The qualifier const can be applied to the declaration of any variable to specify that its value will not be changed ( Which depends upon where const variables are stored, we may change value of const variable by using pointer ). The result is implementation-defined if an attempt is made to change a const (See this forum topic).

1) Pointer to variable.

int *ptr;

We can change the value of ptr and we can also change the value of object ptr pointing to. Pointer and value pointed by pointer both are stored in read-write area. See the following code fragment.

#include <stdio.h>
int main(void)
{
    int i = 10;
    int j = 20;
    int *ptr = &i;        /* pointer to integer */
    printf("*ptr: %d\n", *ptr);
 
    /* pointer is pointing to another variable */
    ptr = &j;
    printf("*ptr: %d\n", *ptr);
 
    /* we can change value stored by pointer */
    *ptr = 100;
    printf("*ptr: %d\n", *ptr);
 
    return 0;
}

Output:

    *ptr: 10
    *ptr: 20
    *ptr: 100




2) Pointer to constant.

Pointer to constant can be declared in following two ways.

const int *ptr;

or

int const *ptr;

We can change pointer to point to any other integer variable, but cannot change value of object (entity) pointed using pointer ptr. Pointer is stored in read-write area (stack in present case). Object pointed may be in read only or read write area. Let us see following examples.

#include <stdio.h> 
int main(void)
{
    int i = 10;   
    int j = 20;
    const int *ptr = &i;    /* ptr is pointer to constant */
 
    printf("ptr: %d\n", *ptr); 
    *ptr = 100;        /* error: object pointed cannot be modified
                     using the pointer ptr */
 
    ptr = &j;          /* valid */ 
    printf("ptr: %d\n", *ptr);
 
    return 0;
}

Output:

 error: assignment of read-only location ‘*ptr’

Following is another example where variable i itself is constant.

#include <stdio.h> 

int main(void)
{  
    int const i = 10;    /* i is stored in read only area*/
    int j = 20;

    int const *ptr = &i;        /* pointer to integer constant. Here i 
                                 is of type "const int", and &i is of 
                                 type "const int *".  And p is of type                            
                                "const int", types are matching no issue */ 

    printf("ptr: %d\n", *ptr); 

    *ptr = 100;        /* error */ 

    ptr = &j;          /* valid. We call it as up qualification. In 
                         C/C++, the type of "int *" is allowed to up 
                         qualify to the type "const int *". The type of 
                         &j is "int *" and is implicitly up qualified by 
                         the compiler to "cons tint *" */ 

    printf("ptr: %d\n", *ptr);

    return 0;
}

Output:

 error: assignment of read-only location ‘*ptr’

Down qualification is not allowed in C++ and may cause warnings in C. Following is another example with down qualification.

#include <stdio.h>

int main(void)
{
    int i = 10;
    int const j = 20;

    /* ptr is pointing an integer object */
    int *ptr = &i; 

    printf("*ptr: %d\n", *ptr); 

    /* The below assignment is invalid in C++, results in error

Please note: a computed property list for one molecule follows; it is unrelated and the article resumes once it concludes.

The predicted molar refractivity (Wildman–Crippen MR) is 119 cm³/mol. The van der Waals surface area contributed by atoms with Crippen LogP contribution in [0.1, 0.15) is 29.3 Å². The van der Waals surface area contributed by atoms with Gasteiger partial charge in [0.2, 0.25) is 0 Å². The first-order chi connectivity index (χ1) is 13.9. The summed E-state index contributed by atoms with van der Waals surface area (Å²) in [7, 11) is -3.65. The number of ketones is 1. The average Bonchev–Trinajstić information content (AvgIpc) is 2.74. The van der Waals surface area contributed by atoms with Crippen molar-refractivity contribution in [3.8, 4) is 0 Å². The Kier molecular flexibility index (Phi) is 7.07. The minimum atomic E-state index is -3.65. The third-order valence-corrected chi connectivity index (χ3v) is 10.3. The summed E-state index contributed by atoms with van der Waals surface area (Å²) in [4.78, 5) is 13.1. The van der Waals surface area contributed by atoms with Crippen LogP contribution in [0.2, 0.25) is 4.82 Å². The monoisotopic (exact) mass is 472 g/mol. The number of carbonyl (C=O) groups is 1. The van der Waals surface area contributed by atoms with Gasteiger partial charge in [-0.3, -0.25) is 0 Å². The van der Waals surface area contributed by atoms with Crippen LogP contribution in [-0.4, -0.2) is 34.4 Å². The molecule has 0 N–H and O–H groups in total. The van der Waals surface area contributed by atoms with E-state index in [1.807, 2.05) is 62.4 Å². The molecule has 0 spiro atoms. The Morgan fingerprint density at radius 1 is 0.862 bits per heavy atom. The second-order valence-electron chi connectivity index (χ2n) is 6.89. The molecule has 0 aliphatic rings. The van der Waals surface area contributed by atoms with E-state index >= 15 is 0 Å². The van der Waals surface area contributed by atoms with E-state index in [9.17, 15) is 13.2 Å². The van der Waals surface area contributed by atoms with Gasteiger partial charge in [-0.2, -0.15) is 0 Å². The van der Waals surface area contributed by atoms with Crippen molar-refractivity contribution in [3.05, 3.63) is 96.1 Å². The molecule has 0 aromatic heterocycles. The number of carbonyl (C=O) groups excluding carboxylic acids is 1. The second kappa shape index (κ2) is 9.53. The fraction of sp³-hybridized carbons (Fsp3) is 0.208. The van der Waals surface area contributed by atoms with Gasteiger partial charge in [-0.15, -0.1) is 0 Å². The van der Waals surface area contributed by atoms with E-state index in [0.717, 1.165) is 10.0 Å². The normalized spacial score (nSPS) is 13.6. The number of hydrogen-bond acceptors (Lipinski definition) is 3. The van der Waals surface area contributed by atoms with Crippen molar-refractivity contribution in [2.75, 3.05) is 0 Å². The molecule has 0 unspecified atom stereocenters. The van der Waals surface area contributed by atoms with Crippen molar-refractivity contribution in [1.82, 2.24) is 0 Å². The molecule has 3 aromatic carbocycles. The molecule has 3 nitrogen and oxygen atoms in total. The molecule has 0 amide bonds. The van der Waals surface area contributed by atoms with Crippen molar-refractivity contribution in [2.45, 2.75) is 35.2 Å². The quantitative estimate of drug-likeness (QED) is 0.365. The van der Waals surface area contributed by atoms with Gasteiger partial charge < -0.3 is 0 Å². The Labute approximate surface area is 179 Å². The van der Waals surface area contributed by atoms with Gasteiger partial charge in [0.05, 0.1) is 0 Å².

In C, the compiler *may* throw a warning, but casting is 
       implicitly allowed */
    ptr = &j;

    /* In C++, it is called 'down qualification'. The type of expression 
       &j is "const int *" and the type of ptr is "int *". The 
       assignment "ptr = &j" causes to implicitly remove const-ness 
       from the expression &j. C++ being more type restrictive, will not 
       allow implicit down qualification. However, C++ allows implicit 
       up qualification. The reason being, const qualified identifiers 
       are bound to be placed in read-only memory (but not always). If 
       C++ allows above kind of assignment (ptr = &j), we can use 'ptr' 
       to modify value of j which is in read-only memory. The 
       consequences are implementation dependent, the program may fail 
       at runtime. So strict type checking helps clean code. */

    printf("*ptr: %d\n", *ptr);

    return 0;
} 

// Reference http://www.dansaks.com/articles/1999-02%20const%20T%20vs%20T%20const.pdf

// More interesting stuff on C/C++ @ http://www.dansaks.com/articles.htm



3) Constant pointer to variable.

int *const ptr;

Above declaration is constant pointer to integer variable, means we can change value of object pointed by pointer, but cannot change the pointer to point another variable.

#include <stdio.h>
 
int main(void)
{
   int i = 10;
   int j = 20;
   int *const ptr = &i;    /* constant pointer to integer */
 
   printf("ptr: %d\n", *ptr);
 
   *ptr = 100;    /* valid */
   printf("ptr: %d\n", *ptr);
 
   ptr = &j;        /* error */
   return 0;
}

Output:

 error: assignment of read-only variable ‘ptr’



4) constant pointer to constant

const int *const ptr;

Above declaration is constant pointer to constant variable which means we cannot change value pointed by pointer as well as we cannot point the pointer to other variable. Let us see with example.

#include <stdio.h>
 
int main(void)
{
    int i = 10;
    int j = 20;
    const int *const ptr = &i;        /* constant pointer to constant integer */
 
    printf("ptr: %d\n", *ptr);
 
    ptr = &j;            /* error */
    *ptr = 100;        /* error */
 
    return 0;
}

Output:

     error: assignment of read-only variable ‘ptr’
     error: assignment of read-only location ‘*ptr’

This article is compiled by “Narendra Kangralkar“. Please write comments if you find anything incorrect, or you want to share more information about the topic discussed above.

         

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